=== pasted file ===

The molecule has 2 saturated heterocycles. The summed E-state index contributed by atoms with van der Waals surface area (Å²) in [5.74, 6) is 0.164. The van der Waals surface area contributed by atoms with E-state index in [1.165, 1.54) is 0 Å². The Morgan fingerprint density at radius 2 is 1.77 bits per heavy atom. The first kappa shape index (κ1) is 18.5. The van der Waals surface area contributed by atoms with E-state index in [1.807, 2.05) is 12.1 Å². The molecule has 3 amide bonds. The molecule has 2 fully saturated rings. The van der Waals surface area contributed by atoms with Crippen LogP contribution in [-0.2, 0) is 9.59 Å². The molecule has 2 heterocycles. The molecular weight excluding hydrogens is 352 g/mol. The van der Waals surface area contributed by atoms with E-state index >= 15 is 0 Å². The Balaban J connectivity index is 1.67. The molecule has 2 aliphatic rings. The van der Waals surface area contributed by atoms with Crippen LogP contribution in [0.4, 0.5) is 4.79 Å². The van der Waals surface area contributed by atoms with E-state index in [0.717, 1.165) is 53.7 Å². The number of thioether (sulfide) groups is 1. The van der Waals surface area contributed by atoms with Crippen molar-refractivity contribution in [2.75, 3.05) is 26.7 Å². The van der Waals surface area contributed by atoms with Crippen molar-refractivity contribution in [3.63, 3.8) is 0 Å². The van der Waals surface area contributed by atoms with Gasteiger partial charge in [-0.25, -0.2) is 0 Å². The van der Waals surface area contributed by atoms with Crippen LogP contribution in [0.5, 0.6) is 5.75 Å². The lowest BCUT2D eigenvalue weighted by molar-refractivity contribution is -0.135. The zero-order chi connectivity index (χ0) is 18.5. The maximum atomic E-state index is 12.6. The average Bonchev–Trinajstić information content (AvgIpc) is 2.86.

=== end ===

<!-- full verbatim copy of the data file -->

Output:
The molecule has 2 saturated heterocycles. The summed E-state index contributed by atoms with van der Waals surface area (Å²) in [5.74, 6) is 0.164. The van der Waals surface area contributed by atoms with E-state index in [1.165, 1.54) is 0 Å². The Morgan fingerprint density at radius 2 is 1.77 bits per heavy atom. The first kappa shape index (κ1) is 18.5. The van der Waals surface area contributed by atoms with E-state index in [1.807, 2.05) is 12.1 Å². The molecule has 3 amide bonds. The molecule has 2 fully saturated rings. The van der Waals surface area contributed by atoms with Crippen LogP contribution in [-0.2, 0) is 9.59 Å². The molecule has 2 heterocycles. The molecular weight excluding hydrogens is 352 g/mol. The van der Waals surface area contributed by atoms with E-state index >= 15 is 0 Å². The Balaban J connectivity index is 1.67. The molecule has 2 aliphatic rings. The van der Waals surface area contributed by atoms with Crippen LogP contribution in [0.4, 0.5) is 4.79 Å². The van der Waals surface area contributed by atoms with E-state index in [0.717, 1.165) is 53.7 Å². The number of thioether (sulfide) groups is 1. The van der Waals surface area contributed by atoms with Crippen molar-refractivity contribution in [2.75, 3.05) is 26.7 Å². The van der Waals surface area contributed by atoms with Crippen molar-refractivity contribution in [3.63, 3.8) is 0 Å². The van der Waals surface area contributed by atoms with Gasteiger partial charge in [-0.25, -0.2) is 0 Å². The van der Waals surface area contributed by atoms with Crippen LogP contribution in [0.5, 0.6) is 5.75 Å². The lowest BCUT2D eigenvalue weighted by molar-refractivity contribution is -0.135. The zero-order chi connectivity index (χ0) is 18.5. The maximum atomic E-state index is 12.6. The average Bonchev–Trinajstić information content (AvgIpc) is 2.86.